Details of a failed plot to trap a Nazi spy without the knowledge of Britain's war leaders have been released.
It was feared Cicero would sell sensitive details about D-Day
Civil servants suspected the identity of the agent, codenamed Cicero, and feared he would wreck plans for D-Day.
The spy was a valet to a British ambassador in Turkey and sold copies of his employer's secret papers.
National Archive documents say a fake Cabinet Office paper was planted at the embassy in the hope Cicero would photograph it and give himself away.
Cicero - a Turk later exposed as Ilyas Bazna - worked for Sir Hughe Knatchbull-Hugessen, the British ambassador to Ankara.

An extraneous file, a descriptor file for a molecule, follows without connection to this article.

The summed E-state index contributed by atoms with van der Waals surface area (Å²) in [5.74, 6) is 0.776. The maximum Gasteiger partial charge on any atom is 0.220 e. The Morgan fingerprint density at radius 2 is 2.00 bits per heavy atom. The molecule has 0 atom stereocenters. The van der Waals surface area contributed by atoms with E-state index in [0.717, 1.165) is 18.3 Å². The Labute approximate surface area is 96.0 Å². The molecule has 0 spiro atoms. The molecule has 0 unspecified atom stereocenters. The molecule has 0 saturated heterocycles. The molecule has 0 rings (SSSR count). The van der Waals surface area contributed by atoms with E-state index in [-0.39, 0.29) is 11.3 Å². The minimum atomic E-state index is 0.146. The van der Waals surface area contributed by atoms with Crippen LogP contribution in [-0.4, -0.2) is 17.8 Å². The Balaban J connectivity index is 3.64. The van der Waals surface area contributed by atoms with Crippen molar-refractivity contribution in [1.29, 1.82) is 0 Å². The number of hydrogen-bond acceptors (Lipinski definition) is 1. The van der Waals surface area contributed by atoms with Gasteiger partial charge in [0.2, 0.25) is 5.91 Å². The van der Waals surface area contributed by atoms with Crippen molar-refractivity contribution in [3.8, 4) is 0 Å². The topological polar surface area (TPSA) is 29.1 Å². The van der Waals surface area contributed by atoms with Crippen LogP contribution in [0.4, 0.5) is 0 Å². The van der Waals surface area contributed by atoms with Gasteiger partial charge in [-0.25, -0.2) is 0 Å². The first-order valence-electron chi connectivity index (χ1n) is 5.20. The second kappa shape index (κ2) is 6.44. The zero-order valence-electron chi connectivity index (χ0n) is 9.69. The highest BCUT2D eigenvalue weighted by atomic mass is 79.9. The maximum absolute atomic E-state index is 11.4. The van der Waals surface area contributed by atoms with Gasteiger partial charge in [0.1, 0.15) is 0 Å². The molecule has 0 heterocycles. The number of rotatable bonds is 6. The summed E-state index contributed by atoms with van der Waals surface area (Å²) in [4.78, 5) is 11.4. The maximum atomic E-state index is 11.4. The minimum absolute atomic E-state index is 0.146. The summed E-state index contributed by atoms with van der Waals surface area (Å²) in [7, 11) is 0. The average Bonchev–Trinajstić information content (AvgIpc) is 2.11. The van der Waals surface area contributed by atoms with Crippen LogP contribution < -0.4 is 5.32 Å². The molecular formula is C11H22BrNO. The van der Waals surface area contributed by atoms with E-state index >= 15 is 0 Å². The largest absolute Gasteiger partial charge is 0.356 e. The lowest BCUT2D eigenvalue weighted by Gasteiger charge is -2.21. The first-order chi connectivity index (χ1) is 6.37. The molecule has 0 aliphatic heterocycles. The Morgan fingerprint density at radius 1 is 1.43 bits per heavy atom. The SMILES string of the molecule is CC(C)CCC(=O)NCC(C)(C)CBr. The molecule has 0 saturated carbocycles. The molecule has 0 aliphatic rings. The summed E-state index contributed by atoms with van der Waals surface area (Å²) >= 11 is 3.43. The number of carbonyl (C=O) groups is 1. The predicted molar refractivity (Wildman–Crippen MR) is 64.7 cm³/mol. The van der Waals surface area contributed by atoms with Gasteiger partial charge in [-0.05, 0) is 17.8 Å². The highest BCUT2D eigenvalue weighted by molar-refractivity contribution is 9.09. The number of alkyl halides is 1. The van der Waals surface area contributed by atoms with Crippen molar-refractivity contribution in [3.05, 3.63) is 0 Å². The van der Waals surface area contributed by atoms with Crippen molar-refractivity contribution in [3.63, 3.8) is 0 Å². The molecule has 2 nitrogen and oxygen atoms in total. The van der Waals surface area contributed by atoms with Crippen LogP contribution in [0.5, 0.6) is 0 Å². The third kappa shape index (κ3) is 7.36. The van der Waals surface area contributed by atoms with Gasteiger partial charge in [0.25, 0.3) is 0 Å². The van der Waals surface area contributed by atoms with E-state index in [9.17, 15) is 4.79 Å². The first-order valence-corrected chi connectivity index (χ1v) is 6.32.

He was not caught in the January 1944 sting and his story - which became the subject of the James Mason film Five Fingers - was not revealed until after the war.
The documents reveal how Sir Hughe would leave sensitive papers in a red box while he took a bath.
Cicero would use the ambassador's key to open the lock before photographing papers and selling them to the Germans.
It was one of the enemy's biggest spying coups of World War II and could have threatened the security of Operation Overlord, the Allied landings in Normandy.
The records reveal civil servants in the Foreign Office suspected Cicero's identity and planted the document, entitled Peace Feelers from Bulgaria, without telling the war cabinet.
Foreign Secretary Anthony Eden was not told and his signature was forged by his private secretary.
The records, available to the public in Kew, London, state Cicero was paid up to £88,000 by Germany for copies of documents.